Why not use flexible circuitry and AMOLEDs to build the screen and a modicum of a body, while the main processing and storage is handled in a separate package communication over encrypted wireless. That way you could even wrap it around your arm for easy access, and look pretty sci-fi with it, while still being useful.

Yes, I know this probably has a hundred and one kinks in the design that need to be worked out. But it still sounds fun...

Re:Wrist strap? (1)

Culture20 (968837) | more than 3 years ago | (#35880246)

And make your arm warm (and stink).

Already working on it (1)

sideslash (1865434) | more than 3 years ago | (#35880072)

It is pretty clear from various leaks that Microsoft is working furiously to release an iPad competitor. It will apparently run Windows 8 on ARM CPUs, and include some kind of WP7-esque Metro style of user interface.

Ah well, smell the vaporware (1)

Kupfernigk (1190345) | more than 3 years ago | (#35880156)

Does the UI feature OMG ponies?

the problem for Microsoft is that new developments in hardware start low and build up - thus the PC grew out of the enthusiast market and came to replace the minicomputer, and the smartphone replaced the phone. AFAIK nobody has successfully done the reverse - i.e. started big and made it small. Microsoft's phones have been failures. Why should a tablet be any different? They will simply be unable to leave out all the stuff that makes Windows what it is, so it will always be more bloated, slower and less tablet like than the competition.

Re:Ah well, smell the vaporware (1)

sorak (246725) | more than 3 years ago | (#35881102)

I can speak for WinMo 7, but the problem with WinMo 6 was that it was basically windows 95, shrunk down to a sub-VGA resolution. You couldn't do jack without a stylus on my Omnia. In fact, you couldn't even find a WMP skins* that would give the media player decently sized buttons (decently sized meaning that you could do simple things, like pause podcasts without accidentally pressing the fast forward or rewind buttons, turn the volume up or down, etc, without using a stylus). You can't just shrink the windows desktop down to 1/5th it's normal size, and expect it to be competitive with iOS and android...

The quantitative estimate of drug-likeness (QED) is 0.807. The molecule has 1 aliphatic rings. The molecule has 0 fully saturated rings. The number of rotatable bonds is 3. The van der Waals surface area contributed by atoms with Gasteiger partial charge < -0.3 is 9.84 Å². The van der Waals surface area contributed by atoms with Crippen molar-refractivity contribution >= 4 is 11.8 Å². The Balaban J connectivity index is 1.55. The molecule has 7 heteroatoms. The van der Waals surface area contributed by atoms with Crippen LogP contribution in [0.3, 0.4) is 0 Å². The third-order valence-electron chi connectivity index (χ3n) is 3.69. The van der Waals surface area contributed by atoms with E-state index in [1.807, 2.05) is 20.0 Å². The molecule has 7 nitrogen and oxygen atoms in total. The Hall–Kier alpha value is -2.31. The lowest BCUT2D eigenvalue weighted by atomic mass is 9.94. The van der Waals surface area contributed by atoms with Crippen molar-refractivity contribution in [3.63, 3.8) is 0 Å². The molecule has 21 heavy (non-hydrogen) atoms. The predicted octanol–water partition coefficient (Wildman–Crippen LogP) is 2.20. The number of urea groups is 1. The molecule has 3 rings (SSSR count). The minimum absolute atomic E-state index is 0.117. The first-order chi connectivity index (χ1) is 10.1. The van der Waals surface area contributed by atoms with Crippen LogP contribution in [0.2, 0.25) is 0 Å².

Then there's the app support. WinMo is technically more open than Apple, but finding apps for it was a pain. Google is your marketplace, nothing is free (yes, I am cheap. I want to try an app, and see if it will work on my phone before deciding whether to buy), and you never know what will work on your phone. Android has a bit of that last problem going on, but I have never seen it on my Droid 2. I would say that about half the apps I tried on my Omnia didn't work.

As for bloat, I don't know if there were any performance issues, because the phone pretty supported an email client, an office suite, and two years of disappointment. I am surprised Android performs so well, considering that it is java apps on a 1Ghz processor.

Weight (1)

1s44c (552956) | more than 3 years ago | (#35880084)

Have you considered making it light enough that your arm doesn't ache after 5 minutes?

The problem isn't the tablet. It's your arm.

Hover tablet (1)

bmacs27 (1314285) | more than 3 years ago | (#35880100)

Distinctive, and weightless.

Distinctive is a mistake (1)

erroneus (253617) | more than 3 years ago | (#35880114)

In the world of tablets, the expectation isn't to be compatible with anything in particular. It's mostly about viewing things and not so much about editing or creating things. To that end, this is why Android tablets and iPad are successful -- it doesn't have to be "compatible" with anything but web standards.

Being able to view Office documents is just about the only thing of interest which is typically no big deal as those apps exist in abundance.

As for the user interface? It's all about touch gestures and there's just not a lot you can do without getting confusing. "swipe" for example, goes beyond what I am comfortable with where simplicity and intuitiveness are concerned. Simple is pretty much all there is and this late in the game, it would not only be HARD to be distinctive, but counter-productive as user habits and expectations are already formed.

Windows 7 on a tablet? (1)

Anonymous Coward | more than 3 years ago | (#35880138)

Currently using Motion F5vs with Windows 7 on. I have to say that the handwriting recognition is superb. Fiddly at times but is a genuine joy to use most of the time, especially with OneNote.

Distinctive. (1)

mevets (322601) | more than 3 years ago | (#35880146)

Zune was distinctive, and not just its colour scheme. I'm sure they could 'biggie' that squirt technology and have a tablet that could fling a poo. Imagine the Blamer dance with a poo flinging Bune.

by color, of course (1)

dr_blurb (676176) | more than 3 years ago | (#35880150)

Knowing Microsoft, it'll probably be all brown. Now that's distinctive.